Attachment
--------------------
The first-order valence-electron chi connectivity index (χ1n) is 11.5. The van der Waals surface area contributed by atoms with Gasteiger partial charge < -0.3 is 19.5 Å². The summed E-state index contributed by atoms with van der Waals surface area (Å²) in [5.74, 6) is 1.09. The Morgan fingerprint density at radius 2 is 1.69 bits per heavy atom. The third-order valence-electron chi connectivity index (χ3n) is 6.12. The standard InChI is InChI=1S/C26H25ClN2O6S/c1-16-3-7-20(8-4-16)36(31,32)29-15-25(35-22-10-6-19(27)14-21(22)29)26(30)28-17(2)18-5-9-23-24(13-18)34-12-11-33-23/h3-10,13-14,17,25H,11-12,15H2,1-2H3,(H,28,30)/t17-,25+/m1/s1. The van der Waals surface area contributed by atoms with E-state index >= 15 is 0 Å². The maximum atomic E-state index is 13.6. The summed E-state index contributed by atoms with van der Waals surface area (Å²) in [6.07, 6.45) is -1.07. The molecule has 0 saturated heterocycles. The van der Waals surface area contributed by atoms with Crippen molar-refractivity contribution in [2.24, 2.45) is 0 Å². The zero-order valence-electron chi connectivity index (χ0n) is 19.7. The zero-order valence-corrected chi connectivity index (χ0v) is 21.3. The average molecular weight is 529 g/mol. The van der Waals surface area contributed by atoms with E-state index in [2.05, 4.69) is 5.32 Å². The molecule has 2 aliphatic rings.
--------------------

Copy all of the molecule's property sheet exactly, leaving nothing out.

The first-order valence-electron chi connectivity index (χ1n) is 11.5. The van der Waals surface area contributed by atoms with Gasteiger partial charge < -0.3 is 19.5 Å². The summed E-state index contributed by atoms with van der Waals surface area (Å²) in [5.74, 6) is 1.09. The Morgan fingerprint density at radius 2 is 1.69 bits per heavy atom. The third-order valence-electron chi connectivity index (χ3n) is 6.12. The standard InChI is InChI=1S/C26H25ClN2O6S/c1-16-3-7-20(8-4-16)36(31,32)29-15-25(35-22-10-6-19(27)14-21(22)29)26(30)28-17(2)18-5-9-23-24(13-18)34-12-11-33-23/h3-10,13-14,17,25H,11-12,15H2,1-2H3,(H,28,30)/t17-,25+/m1/s1. The van der Waals surface area contributed by atoms with E-state index >= 15 is 0 Å². The maximum atomic E-state index is 13.6. The summed E-state index contributed by atoms with van der Waals surface area (Å²) in [6.07, 6.45) is -1.07. The molecule has 0 saturated heterocycles. The van der Waals surface area contributed by atoms with Crippen molar-refractivity contribution in [2.24, 2.45) is 0 Å². The zero-order valence-electron chi connectivity index (χ0n) is 19.7. The zero-order valence-corrected chi connectivity index (χ0v) is 21.3. The average molecular weight is 529 g/mol. The van der Waals surface area contributed by atoms with E-state index in [2.05, 4.69) is 5.32 Å². The molecule has 2 aliphatic rings.